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Depression in Obstetrics and Gynecology: Research


This paper focuses on analyzing and evaluating a clinical research article entitled “Improving care for depression in obstetrics and gynecology: A randomized controlled trial” by Melville et al. (2014). Specifically, this paper discusses validity measurement, percentage, frequency distribution, cumulative percentage distribution, and a graph that the authors employed in the research article.

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The Type of Validity Measurement Used

Analysis of the methodology shows that the research article employed convergent validity as a type of validity measurement. Convergent validity entails the use of more than one research instrument in measuring a certain construct of interest (Comer & Kendall, 2013). The degree of correlation of outcomes measured by different research instruments indicates the extent of validity measurement used. To ensure the validity of the outcomes, the study used the Patient Health Questionnaire 9 (to assess the presence and the level of depression), the Hopkins Symptom Checklist-20 (rate the remission of depression), the Depression PORT Comorbidity Scale (for the assessment of medical comorbidity), the Sheehan Disability Scale (to measure functional status), MINI 5.0.0 Panic Module (the assessment of panic disorder) and PTSD-17 Item Checklist-Civilian Version ( for the assessment of PTSD (Melville et al., 2014). Thus, the use of diverse instruments in measuring the depression of women provided convergent validity to the findings.

Frequency Distribution

In presenting results, the authors used the frequency distribution of participants in various aspects. The frequency distribution is a form of descriptive statistics that shows the distribution of a given data point among a set of values (Grove & Cipher 2017). The study used frequency distribution in presenting results that 6,875 women participated in the study, 6,462 underwent screening, 1,019 screened positive for major depression, 650 underwent further eligibility screening, 445 excluded, and the remaining 205 randomized to standard care (103) and collaborative care (102). Moreover, the study used frequency distribution to indicate the number of women in the intervention group receiving different treatments. Out of 102 women, 55 received problem-solving care and antidepressants, 32 women received problem-solving care alone, 12 received antidepressants alone, and 4 received did not receive any form of treatment.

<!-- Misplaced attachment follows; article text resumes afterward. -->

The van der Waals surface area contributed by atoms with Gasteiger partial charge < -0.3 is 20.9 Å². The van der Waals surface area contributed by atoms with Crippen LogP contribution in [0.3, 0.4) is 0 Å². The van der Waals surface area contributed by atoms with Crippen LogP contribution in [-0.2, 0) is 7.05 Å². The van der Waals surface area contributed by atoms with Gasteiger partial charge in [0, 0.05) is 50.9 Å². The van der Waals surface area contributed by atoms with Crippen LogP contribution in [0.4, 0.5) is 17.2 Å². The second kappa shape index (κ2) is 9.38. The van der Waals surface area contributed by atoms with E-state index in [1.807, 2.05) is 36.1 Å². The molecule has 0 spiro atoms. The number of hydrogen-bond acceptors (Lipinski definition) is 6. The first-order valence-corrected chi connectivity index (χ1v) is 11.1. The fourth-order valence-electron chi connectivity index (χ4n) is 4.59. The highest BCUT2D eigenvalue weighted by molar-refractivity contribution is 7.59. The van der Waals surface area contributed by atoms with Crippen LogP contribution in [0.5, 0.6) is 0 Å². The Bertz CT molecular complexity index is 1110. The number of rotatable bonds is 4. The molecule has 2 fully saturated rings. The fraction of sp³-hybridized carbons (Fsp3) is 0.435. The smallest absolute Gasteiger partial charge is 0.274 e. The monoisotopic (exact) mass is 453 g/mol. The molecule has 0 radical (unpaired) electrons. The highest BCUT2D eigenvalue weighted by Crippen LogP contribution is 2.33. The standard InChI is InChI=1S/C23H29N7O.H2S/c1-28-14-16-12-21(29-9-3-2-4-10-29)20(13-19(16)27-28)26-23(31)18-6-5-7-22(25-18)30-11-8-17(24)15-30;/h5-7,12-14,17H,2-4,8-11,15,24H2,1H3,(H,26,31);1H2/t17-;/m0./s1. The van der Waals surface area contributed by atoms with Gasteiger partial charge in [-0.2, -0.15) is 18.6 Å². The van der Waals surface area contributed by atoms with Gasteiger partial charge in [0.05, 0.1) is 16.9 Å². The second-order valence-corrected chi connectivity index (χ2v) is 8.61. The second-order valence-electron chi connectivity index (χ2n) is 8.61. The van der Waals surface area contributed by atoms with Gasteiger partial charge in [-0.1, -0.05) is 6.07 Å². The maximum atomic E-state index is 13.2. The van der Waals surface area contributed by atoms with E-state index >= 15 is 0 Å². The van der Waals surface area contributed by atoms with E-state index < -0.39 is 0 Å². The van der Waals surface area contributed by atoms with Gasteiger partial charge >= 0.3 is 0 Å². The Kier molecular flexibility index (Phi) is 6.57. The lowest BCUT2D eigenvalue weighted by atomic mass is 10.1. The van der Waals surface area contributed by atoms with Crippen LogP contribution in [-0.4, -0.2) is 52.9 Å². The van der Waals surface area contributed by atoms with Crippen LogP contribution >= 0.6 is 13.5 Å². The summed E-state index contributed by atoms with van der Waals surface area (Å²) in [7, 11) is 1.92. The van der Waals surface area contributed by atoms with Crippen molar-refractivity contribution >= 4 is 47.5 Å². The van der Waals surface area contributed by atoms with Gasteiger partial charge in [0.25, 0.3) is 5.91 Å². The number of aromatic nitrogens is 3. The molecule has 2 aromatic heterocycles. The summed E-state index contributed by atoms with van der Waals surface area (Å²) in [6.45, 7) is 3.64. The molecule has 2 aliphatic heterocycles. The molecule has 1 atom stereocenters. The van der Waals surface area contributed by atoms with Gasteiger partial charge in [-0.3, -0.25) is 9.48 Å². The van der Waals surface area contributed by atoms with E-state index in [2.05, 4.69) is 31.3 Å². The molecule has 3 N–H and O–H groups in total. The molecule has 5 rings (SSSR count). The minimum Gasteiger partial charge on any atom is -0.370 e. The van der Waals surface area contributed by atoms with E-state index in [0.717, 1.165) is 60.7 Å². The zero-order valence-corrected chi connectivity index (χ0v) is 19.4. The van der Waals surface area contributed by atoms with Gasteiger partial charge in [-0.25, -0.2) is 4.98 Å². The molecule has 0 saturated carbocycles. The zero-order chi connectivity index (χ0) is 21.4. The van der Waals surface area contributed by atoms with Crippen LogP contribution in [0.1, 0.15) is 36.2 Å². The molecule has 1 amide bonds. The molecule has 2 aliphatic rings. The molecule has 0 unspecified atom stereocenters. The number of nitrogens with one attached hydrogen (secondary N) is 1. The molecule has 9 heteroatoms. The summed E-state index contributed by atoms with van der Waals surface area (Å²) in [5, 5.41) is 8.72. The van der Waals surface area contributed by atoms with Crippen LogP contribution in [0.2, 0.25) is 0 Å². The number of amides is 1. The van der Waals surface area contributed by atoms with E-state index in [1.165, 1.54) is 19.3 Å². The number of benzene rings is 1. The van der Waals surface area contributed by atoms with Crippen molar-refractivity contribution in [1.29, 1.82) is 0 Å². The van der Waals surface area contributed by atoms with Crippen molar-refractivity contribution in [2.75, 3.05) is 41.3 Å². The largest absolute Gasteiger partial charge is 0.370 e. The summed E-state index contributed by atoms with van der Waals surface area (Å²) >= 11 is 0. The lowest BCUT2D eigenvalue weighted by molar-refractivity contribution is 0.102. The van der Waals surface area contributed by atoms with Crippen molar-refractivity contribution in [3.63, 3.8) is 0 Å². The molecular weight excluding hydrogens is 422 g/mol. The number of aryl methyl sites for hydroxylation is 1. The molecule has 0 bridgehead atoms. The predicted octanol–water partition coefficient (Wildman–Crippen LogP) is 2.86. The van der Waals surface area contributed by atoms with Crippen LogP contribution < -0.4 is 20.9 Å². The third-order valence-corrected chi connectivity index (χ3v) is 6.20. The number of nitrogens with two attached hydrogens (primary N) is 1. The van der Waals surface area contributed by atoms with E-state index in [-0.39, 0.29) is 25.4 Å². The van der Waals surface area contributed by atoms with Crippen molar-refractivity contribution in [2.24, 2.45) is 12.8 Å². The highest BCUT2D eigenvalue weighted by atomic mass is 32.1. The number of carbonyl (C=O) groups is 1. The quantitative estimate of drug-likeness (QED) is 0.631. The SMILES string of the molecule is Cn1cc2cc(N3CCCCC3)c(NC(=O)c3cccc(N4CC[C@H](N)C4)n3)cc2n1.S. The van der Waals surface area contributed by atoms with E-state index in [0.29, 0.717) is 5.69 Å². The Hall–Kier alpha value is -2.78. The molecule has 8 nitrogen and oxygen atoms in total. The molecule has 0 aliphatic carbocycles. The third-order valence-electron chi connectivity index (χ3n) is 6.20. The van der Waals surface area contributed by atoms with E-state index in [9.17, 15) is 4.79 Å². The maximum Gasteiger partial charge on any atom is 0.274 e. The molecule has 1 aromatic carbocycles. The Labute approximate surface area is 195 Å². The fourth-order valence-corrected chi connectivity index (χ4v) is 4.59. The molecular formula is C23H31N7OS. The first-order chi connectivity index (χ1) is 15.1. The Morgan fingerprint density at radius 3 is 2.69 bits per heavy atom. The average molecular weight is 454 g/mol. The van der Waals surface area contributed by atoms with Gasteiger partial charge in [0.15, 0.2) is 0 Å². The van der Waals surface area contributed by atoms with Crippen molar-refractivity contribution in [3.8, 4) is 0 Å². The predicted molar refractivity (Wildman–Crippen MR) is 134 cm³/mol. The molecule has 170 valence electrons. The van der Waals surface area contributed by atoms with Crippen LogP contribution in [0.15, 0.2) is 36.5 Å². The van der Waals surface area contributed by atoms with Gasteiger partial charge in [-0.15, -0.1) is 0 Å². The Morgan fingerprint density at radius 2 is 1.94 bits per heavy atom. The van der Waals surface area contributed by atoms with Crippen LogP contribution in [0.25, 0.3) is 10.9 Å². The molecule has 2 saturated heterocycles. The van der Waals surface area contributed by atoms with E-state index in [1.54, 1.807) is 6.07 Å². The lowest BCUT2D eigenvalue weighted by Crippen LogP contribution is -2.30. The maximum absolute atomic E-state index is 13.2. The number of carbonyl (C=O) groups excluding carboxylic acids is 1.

The Use of Percentage in the Article

The use of percentage is also evident in the article, for the researchers used it to augment the distribution of participants in sampling, screening, and treatment. Of the participants, 16% screened positive for major depression, while 64% of them consented for further eligibility, and 31% qualified for randomization. During the follow-up, 89%, 88%, and 83% of participants took part in 6 months, 12 months, and 18 months follow-ups. In the aspect of treatment, the researchers presented participants using percentages. Specifically, the researchers randomized 53.9% of participants to intervention groups of problem-solving care and antidepressants, 31.4% to problem-solving care, 11.8% to antidepressants, and 3.9% to no treatment.

Cumulative Percentage of Distribution

The research article employed cumulative percent in presenting the findings of the study. Since the study entailed measurement of the primary and secondary outcomes of depression over time, the cumulative percentage distribution is appropriate in depicting changes. The percentage distribution is apparent in the cumulative decrease of depression score, functional status, global improvement, quality of care, and treatment satisfaction at durations of 6 months, 12 months, and 18 months. According to Melville et al. (2014), at the end of the 12 months, the participants under collaborative care had at least a 50% decline in depression levels. Thus, the cumulative percentage indicates the degree of the impact of collaborative care on depression.

The Use of Graph

The study used a graph in depicting the trend and pattern of depression scores over time, measured using the Hopkins Symptom Checklist-20. Figure 2 is a line graph that displays the increasing mean change of depression scores from baseline to the duration of 6 months, 12 months, and 18 months (Melville et al., 2014). The line graph shows that collaborative care caused a greater decline in depression than standard care. In this view, the graph enhances the visual presentation of the findings and eases the understanding of subtle trends.


Comer, S., & Kendall, C. (2013). The Oxford handbook of research strategies for clinical psychology. New York, NY: Oxford University Press.

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Grove, K., & Cipher, J. (2017). Statistics for nursing research: A workbook for evidence-based practice (2nd ed.). St Louis, MO: Elsevier.

Melville, J. L., Reed, S. D., Russo, J., Croicu, C. A., Ludman,E. L., Cockburn, A. L., & Katon, W. K. (2014). Improving care for depression in Obstetrics and Gynecology: A randomized controlled trial. Obstetrics & Gynecology, 123(6), 1237-1246.

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